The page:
Reply this comment
    • Donkey
      Donkey 15 November, 2014, 06:29

      Desmond, ntheoc is your generation. The RAGWUS feeder cares not which generation fills the trough, they only care about feeding. And why not, the RAGWUS has made it all legal, no matter how immoral their scam. 🙂

      Reply this comment
      • T ted god
        T ted god 15 November, 2014, 23:12

        Hey Duncey
        Didn’t u say u were leaving cwd during your last fem hissyfit

        Reply this comment
        • Donkey
          Donkey 16 November, 2014, 13:05

          Never TCS, the only time I take a break from CWD is when I am in remote locations with no internet connection. I missed a couple of weeks while plowing trough the Grand Canyon on a rafting trip.

          Are you ever going to commit on a topic? Oh, right, that would require a thinking process, something of which a RAGWUS feeder is devoid. 🙂

          Reply this comment
    • t ted t system inc
      t ted t system inc 16 November, 2014, 06:58

      Desmond and all doomera

      If we are at some future time considered “the most hated generation” it will not be because of our pension system which at 300 billion and reformed doing quite well thank you, but because of a real doomy problem our generation had done little about that in 50 years will be catastrophic and dwarf all doomera hyperbole.

      That of course is carbon loading and climate change.

      But u doomera are also the deniers, birthers, Roswell alien fan clubers, fake moon landing morons, WTC inside job whack jobs and tea baggers.

      So
      Good luck with your sad dramas!

      Reply this comment
      • ricky65
        ricky65 16 November, 2014, 18:56

        Amazing reading through these threads how the leftie posters such as God-in-his-own-mind Ted (Dr. Dymento) and his faithful toadies like Ahaul and NTHEOC obsess with the term ‘doomers in every gol- dang post.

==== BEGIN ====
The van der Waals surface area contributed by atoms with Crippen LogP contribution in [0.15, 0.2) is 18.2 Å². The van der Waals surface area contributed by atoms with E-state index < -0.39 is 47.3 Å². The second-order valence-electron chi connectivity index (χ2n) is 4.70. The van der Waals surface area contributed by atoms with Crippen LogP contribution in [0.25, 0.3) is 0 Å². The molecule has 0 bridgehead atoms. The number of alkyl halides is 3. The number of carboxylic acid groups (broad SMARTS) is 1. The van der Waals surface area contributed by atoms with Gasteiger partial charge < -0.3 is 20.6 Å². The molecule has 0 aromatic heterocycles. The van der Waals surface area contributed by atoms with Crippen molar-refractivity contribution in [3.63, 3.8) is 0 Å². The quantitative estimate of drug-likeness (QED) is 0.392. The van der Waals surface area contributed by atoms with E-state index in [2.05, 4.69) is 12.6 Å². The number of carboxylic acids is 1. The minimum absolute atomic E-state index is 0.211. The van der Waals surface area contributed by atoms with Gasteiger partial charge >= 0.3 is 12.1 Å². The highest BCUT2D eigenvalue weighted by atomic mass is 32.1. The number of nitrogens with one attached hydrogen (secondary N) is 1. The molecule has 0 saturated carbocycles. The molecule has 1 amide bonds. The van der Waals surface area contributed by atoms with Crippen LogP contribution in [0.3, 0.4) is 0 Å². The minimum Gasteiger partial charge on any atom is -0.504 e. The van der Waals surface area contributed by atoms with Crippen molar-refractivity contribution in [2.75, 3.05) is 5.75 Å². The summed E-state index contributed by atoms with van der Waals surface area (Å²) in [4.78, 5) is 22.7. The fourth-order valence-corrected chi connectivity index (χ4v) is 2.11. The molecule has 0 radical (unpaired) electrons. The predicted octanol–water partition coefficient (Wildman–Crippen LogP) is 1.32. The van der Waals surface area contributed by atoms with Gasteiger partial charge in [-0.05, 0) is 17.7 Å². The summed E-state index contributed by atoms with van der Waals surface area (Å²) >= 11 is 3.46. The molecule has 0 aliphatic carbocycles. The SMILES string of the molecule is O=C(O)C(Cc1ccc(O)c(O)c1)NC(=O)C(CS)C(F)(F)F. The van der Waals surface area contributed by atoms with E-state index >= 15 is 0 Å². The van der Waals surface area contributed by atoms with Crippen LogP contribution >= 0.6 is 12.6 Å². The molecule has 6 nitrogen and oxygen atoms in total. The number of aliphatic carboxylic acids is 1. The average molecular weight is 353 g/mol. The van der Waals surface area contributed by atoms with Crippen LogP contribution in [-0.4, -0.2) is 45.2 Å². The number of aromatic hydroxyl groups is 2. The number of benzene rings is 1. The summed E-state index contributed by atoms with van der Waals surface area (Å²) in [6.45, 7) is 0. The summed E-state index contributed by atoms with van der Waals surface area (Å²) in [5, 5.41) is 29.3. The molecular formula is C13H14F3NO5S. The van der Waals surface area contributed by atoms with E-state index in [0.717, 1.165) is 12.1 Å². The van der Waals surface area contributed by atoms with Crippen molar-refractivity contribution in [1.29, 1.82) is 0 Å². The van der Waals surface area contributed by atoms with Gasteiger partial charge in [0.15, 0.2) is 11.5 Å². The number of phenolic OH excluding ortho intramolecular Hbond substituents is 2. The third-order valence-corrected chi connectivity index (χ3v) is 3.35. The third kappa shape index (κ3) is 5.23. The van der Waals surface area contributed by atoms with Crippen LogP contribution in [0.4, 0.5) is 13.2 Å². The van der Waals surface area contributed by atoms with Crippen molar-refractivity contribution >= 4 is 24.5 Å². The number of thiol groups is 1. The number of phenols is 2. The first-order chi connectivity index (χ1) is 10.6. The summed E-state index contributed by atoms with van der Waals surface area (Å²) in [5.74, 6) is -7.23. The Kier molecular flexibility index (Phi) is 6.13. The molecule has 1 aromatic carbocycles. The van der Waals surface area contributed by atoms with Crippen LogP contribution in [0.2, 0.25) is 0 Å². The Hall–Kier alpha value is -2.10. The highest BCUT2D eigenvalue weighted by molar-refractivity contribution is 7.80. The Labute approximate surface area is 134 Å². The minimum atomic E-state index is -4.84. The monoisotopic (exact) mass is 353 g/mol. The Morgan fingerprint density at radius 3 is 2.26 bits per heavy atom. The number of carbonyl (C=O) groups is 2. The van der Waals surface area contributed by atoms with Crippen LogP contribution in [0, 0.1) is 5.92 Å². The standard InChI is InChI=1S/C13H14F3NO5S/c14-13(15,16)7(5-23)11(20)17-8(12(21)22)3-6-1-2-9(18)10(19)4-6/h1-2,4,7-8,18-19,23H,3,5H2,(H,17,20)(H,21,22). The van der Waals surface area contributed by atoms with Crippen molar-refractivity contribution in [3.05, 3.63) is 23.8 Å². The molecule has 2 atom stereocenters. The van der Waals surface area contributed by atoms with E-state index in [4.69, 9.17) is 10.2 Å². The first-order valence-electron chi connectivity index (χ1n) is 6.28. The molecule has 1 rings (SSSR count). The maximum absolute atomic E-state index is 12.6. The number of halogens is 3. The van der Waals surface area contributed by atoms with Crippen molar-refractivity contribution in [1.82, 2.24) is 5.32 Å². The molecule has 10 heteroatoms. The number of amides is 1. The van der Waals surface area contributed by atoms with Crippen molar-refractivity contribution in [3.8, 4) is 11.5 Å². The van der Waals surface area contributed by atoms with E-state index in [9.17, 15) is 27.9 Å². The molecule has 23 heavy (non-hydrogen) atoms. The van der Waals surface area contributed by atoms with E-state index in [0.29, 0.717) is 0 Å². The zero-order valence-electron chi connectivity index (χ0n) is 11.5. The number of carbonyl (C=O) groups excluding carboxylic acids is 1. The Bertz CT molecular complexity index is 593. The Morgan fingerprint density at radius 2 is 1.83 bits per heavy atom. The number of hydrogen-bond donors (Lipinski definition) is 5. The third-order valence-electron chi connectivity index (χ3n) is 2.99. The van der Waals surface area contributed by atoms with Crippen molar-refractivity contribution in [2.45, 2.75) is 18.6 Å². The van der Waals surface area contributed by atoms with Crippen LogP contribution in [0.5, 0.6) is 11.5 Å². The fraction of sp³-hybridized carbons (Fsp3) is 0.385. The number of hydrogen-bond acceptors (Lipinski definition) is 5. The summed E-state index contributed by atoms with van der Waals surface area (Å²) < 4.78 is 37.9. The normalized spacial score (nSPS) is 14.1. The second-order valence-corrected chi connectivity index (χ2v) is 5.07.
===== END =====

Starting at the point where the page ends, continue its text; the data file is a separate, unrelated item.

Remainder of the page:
To be sure, Apocalypto is nuts. And his annoying rants would be best confined to the rubber room in which he resides. But just as even a blind squirrel finds a nut once in a while, the man (?) still brings up some good points now and then.
        Stories like this about Vallejo confirm much of what he and Donkey post about. Our government IS TOO BIG and we do have too many people riding in the cart instead of pulling it. If we continue to overtax the producers, drive out businesses and pay obscene salaries and pensions to our public employees the system will eventually collapse. That doesn’t mean the end of Cali or the United States or ‘doom’ as our resident lefties here assume. But it will mean a much different country and poorer economic situation for everyone. Think Greece as your eventual economic model.
        So when you call people ‘doomers’ I find it amusing. When we forecast danger ahead it is based on actual historical models of what can happen, and has happened to Socialist countries the world over as recently as this decade or as far back as the decline of the Roman Empire.
        You folks are the far more dangerous, crazed and radical ‘doomers’. Take the issue of so-called man made climate change, for instance. Every single one of the resident lefties on this page are on board without a scintilla of factual evidence to support your positions. Not one working computer model has actually has proven to work or predict the current twenty year hiatus in warming. But still the climate ‘doomers’ press on with their untenable position. In fact they even double down with ever more hysterical rantings and proclamations of impending doom.